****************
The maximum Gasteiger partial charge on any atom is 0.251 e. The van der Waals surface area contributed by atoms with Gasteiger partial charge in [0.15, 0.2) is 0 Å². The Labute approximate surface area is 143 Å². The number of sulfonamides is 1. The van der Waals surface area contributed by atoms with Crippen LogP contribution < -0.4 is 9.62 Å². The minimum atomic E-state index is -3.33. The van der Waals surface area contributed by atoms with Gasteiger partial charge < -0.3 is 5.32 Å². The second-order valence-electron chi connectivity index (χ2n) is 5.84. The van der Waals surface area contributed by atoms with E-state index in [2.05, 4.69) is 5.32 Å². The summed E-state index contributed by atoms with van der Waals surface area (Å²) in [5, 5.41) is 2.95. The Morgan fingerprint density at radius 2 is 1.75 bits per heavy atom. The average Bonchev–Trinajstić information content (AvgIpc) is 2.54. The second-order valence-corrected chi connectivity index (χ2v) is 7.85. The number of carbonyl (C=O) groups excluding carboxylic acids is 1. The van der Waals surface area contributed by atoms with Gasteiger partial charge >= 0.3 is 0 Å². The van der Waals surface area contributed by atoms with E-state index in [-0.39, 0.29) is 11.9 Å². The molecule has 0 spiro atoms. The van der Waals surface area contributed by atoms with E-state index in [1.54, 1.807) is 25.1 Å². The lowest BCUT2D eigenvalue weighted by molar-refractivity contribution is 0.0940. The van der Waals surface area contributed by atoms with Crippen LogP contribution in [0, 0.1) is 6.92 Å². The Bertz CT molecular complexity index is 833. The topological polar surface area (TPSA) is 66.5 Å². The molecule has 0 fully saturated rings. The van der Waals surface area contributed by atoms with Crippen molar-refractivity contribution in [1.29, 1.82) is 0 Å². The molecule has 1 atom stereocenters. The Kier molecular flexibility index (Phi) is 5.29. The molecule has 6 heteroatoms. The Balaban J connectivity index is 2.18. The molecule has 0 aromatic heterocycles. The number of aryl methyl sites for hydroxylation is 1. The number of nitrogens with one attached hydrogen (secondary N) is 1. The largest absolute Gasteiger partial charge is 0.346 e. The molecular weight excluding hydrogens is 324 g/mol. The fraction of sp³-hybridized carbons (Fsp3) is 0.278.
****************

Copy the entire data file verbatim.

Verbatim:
The maximum Gasteiger partial charge on any atom is 0.251 e. The van der Waals surface area contributed by atoms with Gasteiger partial charge in [0.15, 0.2) is 0 Å². The Labute approximate surface area is 143 Å². The number of sulfonamides is 1. The van der Waals surface area contributed by atoms with Crippen LogP contribution < -0.4 is 9.62 Å². The minimum atomic E-state index is -3.33. The van der Waals surface area contributed by atoms with Gasteiger partial charge < -0.3 is 5.32 Å². The second-order valence-electron chi connectivity index (χ2n) is 5.84. The van der Waals surface area contributed by atoms with E-state index in [2.05, 4.69) is 5.32 Å². The summed E-state index contributed by atoms with van der Waals surface area (Å²) in [5, 5.41) is 2.95. The Morgan fingerprint density at radius 2 is 1.75 bits per heavy atom. The average Bonchev–Trinajstić information content (AvgIpc) is 2.54. The second-order valence-corrected chi connectivity index (χ2v) is 7.85. The number of carbonyl (C=O) groups excluding carboxylic acids is 1. The van der Waals surface area contributed by atoms with Gasteiger partial charge >= 0.3 is 0 Å². The van der Waals surface area contributed by atoms with E-state index in [-0.39, 0.29) is 11.9 Å². The molecule has 0 spiro atoms. The van der Waals surface area contributed by atoms with E-state index in [1.54, 1.807) is 25.1 Å². The lowest BCUT2D eigenvalue weighted by molar-refractivity contribution is 0.0940. The van der Waals surface area contributed by atoms with Crippen LogP contribution in [0, 0.1) is 6.92 Å². The Bertz CT molecular complexity index is 833. The topological polar surface area (TPSA) is 66.5 Å². The molecule has 0 fully saturated rings. The van der Waals surface area contributed by atoms with Crippen molar-refractivity contribution in [1.29, 1.82) is 0 Å². The molecule has 1 atom stereocenters. The Kier molecular flexibility index (Phi) is 5.29. The molecule has 6 heteroatoms. The Balaban J connectivity index is 2.18. The molecule has 0 aromatic heterocycles. The number of aryl methyl sites for hydroxylation is 1. The number of nitrogens with one attached hydrogen (secondary N) is 1. The largest absolute Gasteiger partial charge is 0.346 e. The molecular weight excluding hydrogens is 324 g/mol. The fraction of sp³-hybridized carbons (Fsp3) is 0.278.